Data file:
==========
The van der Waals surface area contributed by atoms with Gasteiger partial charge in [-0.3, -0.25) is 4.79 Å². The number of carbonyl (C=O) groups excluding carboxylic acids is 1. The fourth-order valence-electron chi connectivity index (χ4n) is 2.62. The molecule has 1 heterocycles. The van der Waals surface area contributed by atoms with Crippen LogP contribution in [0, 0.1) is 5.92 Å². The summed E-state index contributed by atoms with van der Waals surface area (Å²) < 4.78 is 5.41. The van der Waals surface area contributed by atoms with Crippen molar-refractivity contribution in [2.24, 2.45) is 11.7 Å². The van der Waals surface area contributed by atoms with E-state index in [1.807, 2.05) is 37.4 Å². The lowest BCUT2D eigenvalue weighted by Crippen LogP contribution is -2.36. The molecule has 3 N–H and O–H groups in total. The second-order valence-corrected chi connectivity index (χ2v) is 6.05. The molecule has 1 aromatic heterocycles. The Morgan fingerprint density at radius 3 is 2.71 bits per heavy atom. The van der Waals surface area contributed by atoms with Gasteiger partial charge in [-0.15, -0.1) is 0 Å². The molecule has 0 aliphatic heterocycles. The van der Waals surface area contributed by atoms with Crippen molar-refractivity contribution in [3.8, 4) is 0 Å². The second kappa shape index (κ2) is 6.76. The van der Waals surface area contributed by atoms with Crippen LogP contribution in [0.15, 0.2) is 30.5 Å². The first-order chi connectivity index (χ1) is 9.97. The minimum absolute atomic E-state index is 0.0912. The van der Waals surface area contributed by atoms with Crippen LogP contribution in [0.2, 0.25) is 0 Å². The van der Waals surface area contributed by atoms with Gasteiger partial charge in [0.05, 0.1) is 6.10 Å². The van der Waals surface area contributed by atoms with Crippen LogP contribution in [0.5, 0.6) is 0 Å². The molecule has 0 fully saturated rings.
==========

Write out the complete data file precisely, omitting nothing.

The van der Waals surface area contributed by atoms with Gasteiger partial charge in [-0.3, -0.25) is 4.79 Å². The number of carbonyl (C=O) groups excluding carboxylic acids is 1. The fourth-order valence-electron chi connectivity index (χ4n) is 2.62. The molecule has 1 heterocycles. The van der Waals surface area contributed by atoms with Crippen LogP contribution in [0, 0.1) is 5.92 Å². The summed E-state index contributed by atoms with van der Waals surface area (Å²) < 4.78 is 5.41. The van der Waals surface area contributed by atoms with Crippen molar-refractivity contribution in [2.24, 2.45) is 11.7 Å². The van der Waals surface area contributed by atoms with E-state index in [1.807, 2.05) is 37.4 Å². The lowest BCUT2D eigenvalue weighted by Crippen LogP contribution is -2.36. The molecule has 3 N–H and O–H groups in total. The second-order valence-corrected chi connectivity index (χ2v) is 6.05. The molecule has 1 aromatic heterocycles. The Morgan fingerprint density at radius 3 is 2.71 bits per heavy atom. The van der Waals surface area contributed by atoms with Gasteiger partial charge in [-0.15, -0.1) is 0 Å². The molecule has 0 aliphatic heterocycles. The van der Waals surface area contributed by atoms with Crippen molar-refractivity contribution in [3.8, 4) is 0 Å². The second kappa shape index (κ2) is 6.76. The van der Waals surface area contributed by atoms with Crippen LogP contribution in [0.15, 0.2) is 30.5 Å². The first-order chi connectivity index (χ1) is 9.97. The minimum absolute atomic E-state index is 0.0912. The van der Waals surface area contributed by atoms with Crippen LogP contribution in [0.2, 0.25) is 0 Å². The van der Waals surface area contributed by atoms with Gasteiger partial charge in [0.05, 0.1) is 6.10 Å². The van der Waals surface area contributed by atoms with Crippen LogP contribution in [0.5, 0.6) is 0 Å². The molecule has 0 fully saturated rings.